Chinese translation question

I was eating at a Chinese/Vietnamese soup place yesterday and trying to puzzle out the meaning of its name. In Vietnamese, it’s Tim Ký Mì Gia. The Mì Gia part just means noodle house, so that’s not a problem, but the combination of Tim Ký is strange, and I noticed the Chinese character didn’t match “heart”, the normal translation of “tim”. (Heart is one of the six or so Chinese characters I can actually recognize.)

OK, so I put the characters 添記 in Google Translate, and the English translation came out Tim Kee. What does that mean? Those aren’t English words, and aren’t even a great approximation of how the Chinese is pronounced, at least according to Google. What’s going on here?


Actually the Mandarin pronunciation is pretty close. Instead of “Tim”, Mandarin would be “Tian”. (The meaning is “to add to or increase”.)And instead of “Kee”, Mandarin would be “Gee”. (The meaning is “to record or remember”)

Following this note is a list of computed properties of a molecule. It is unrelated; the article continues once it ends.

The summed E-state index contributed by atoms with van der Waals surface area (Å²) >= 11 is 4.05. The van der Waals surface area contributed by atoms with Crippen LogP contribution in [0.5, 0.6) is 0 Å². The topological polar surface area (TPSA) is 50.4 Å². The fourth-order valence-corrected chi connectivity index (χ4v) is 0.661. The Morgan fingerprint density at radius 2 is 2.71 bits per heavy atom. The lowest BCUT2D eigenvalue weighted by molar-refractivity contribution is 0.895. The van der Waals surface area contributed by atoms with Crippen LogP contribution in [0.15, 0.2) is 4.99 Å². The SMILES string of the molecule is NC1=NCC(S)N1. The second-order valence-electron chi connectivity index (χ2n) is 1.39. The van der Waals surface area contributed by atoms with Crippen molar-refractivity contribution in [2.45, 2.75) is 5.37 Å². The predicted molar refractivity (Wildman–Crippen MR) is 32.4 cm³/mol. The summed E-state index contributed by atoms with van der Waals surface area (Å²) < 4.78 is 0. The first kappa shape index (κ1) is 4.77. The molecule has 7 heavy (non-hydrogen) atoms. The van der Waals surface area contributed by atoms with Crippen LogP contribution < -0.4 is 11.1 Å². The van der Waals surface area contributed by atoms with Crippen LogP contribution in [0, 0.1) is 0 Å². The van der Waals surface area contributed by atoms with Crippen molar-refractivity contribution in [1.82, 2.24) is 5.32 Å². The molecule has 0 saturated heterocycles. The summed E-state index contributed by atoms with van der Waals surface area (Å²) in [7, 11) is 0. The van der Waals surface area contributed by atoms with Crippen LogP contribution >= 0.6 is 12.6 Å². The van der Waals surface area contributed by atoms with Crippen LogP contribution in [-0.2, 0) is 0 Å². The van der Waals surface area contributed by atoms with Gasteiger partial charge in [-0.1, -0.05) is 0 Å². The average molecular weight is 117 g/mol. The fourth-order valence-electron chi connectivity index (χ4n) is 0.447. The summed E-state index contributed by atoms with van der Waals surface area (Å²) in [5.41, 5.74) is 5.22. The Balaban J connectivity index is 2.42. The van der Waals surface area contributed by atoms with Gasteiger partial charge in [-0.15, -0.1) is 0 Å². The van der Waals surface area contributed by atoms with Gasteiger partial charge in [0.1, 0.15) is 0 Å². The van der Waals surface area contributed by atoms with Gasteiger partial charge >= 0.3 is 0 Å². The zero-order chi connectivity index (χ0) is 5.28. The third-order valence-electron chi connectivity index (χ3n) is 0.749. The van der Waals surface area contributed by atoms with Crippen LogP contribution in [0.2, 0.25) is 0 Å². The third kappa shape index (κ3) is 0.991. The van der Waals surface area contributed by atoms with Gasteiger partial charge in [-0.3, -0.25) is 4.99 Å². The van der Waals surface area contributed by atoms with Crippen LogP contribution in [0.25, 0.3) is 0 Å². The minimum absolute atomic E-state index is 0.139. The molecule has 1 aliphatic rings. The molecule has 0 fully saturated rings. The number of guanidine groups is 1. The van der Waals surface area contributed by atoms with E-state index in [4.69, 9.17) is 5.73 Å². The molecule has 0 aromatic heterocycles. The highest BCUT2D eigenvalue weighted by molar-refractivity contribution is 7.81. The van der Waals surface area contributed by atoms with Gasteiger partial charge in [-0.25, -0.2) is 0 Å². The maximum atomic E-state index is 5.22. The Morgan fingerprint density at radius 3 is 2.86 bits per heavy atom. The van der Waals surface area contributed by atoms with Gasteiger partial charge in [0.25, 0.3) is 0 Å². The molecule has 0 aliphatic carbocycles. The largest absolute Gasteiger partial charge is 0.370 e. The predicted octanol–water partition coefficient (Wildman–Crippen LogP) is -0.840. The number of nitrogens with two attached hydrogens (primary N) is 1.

As far as the meaning goes when they are put together, I have no clue. Doesn’t make any sense to me. When my “Tai Tai” gets home, I’ll ask her.

The pronunciation of the character 心 (heart) in Mandarin is actually closer to “Shin”.

I’d venture that you’d be better off going with Cantonese pronunciation for the characters since you’re dealing with loan words to Vietnamese. I just ran the first two characters through my cellphone’s character dictionary. For Cantonese, the transliteration is: Tim1 Gei3 (Increase, Remember); so, basically, it’s Great Memories Noodle House. Cool name. Eat there, remember the food fondly, eat there again.

Oh, I forgot something. 心 doesn’t just mean “heart”; it also means “mind”.